Women have been gathering since the beginning – to share, to connect, to heal. From the Art of Circling, Drea Bendewald, shares that by simply sitting in a circle, sharing your truth and being witnessed by your peers, there is a wisdom greater than ourselves that is revealed. The circle speaks and reminds us that all things and all people are connected. Given the opportunity to hear someone else’s story, we realize that we are not alone with our questions, struggles or triumphs. The false assumption that we all carry – that we are so different or so flawed -simply melts away into the center of the circle. Empathy, compassion, and connection blossom in a circle. Circles are a place to remember who you truly are. Simply by being witnessed, held and supported, radical transformation is possible.


Jana Studelska is a licensed midwife practicing in northern Minnesota and Wisconsin.

She’s curled up on the couch, waiting, a ball of baby and emotions. A scrambled pile of books on pregnancy, labor, baby names, breastfeeding; not one more word can be absorbed. The birth supplies are loaded in a laundry basket, ready for action. The freezer is filled with meals, the car seat installed, the camera charged. It’s time to hurry up and wait. Not a comfortable place to be, but wholly necessary.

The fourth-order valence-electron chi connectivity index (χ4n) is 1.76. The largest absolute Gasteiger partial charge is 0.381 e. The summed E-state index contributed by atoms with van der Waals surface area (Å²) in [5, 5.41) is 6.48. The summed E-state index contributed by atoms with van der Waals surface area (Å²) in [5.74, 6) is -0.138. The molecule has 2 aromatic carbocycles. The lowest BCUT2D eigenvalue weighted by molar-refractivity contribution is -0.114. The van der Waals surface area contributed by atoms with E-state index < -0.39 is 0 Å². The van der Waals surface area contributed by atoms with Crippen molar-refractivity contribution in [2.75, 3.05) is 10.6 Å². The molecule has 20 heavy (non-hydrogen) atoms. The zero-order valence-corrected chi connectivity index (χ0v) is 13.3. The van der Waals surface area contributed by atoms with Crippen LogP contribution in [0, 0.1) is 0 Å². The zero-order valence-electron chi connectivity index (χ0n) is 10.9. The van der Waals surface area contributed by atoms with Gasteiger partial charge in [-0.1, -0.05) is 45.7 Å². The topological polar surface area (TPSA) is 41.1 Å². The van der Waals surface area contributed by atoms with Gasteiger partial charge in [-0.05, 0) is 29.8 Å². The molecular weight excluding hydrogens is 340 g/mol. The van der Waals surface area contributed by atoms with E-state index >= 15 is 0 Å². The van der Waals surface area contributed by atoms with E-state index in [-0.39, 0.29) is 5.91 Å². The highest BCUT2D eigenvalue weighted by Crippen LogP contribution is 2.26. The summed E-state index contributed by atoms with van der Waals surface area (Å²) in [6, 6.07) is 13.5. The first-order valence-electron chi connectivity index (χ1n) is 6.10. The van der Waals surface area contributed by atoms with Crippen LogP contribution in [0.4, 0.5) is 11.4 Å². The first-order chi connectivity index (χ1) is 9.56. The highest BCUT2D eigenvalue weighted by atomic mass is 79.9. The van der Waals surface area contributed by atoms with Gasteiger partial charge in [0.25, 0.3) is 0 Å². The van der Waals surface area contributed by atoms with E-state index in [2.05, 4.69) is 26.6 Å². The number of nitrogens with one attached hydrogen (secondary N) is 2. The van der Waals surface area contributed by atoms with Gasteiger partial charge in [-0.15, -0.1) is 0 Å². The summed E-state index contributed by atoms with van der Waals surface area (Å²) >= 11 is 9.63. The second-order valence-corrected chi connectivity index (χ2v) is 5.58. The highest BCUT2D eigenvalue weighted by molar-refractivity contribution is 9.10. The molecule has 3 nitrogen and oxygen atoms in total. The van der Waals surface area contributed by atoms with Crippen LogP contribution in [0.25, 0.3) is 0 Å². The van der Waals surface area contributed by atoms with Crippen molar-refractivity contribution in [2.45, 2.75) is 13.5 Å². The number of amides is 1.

The last days of pregnancy – sometimes stretching to agonizing weeks – are a distinct place, time, event, stage. It is a time of in between. Neither here nor there. Your old self and your new self, balanced on the edge of a pregnancy. One foot in your old world, one foot in a new world.

Shouldn’t there be a word for this state of being, describing the time and place where mothers linger, waiting to be called forward?

Germans have a word, zwischen, which means between. I’ve co-opted that word for my own obstetrical uses. When I sense the discomfort and tension of late pregnancy in my clients, I suggest that they are now in The Time of Zwischen. The time of in between, where the opening begins. Giving it a name gives it dimension, an experience closer to wonder than endurance.

I tell these beautiful, round, swollen, weepy women to go with it and be okay there. Feel it, think it, don’t push it away. Write it down, sing really loudly when no one else is home, go commune with nature, or crawl into your own mama’s lap so she can rub your head until you feel better.

I tell their men to let go of their worry; this is an early sign of labor. I encourage them to sequester themselves if they need space, to go out if they need distraction, to enjoy the last hours of this life-as-they-now-know-it. I try to give them permission to follow the instinctual gravitational pulls that are at work within them, just as real and necessary as labor.

The discomforts of late pregnancy are easy to Google: painful pelvis, squished bladder, swollen ankles, leaky nipples, weight unevenly distributed in a girth that makes scratching an itch at ankle level a feat of flexibility. “You might find yourself teary and exhausted,” says one website, “but your baby is coming soon!” Cheer up, sweetie, you’re having a baby. More messaging that what is going on is incidental and insignificant.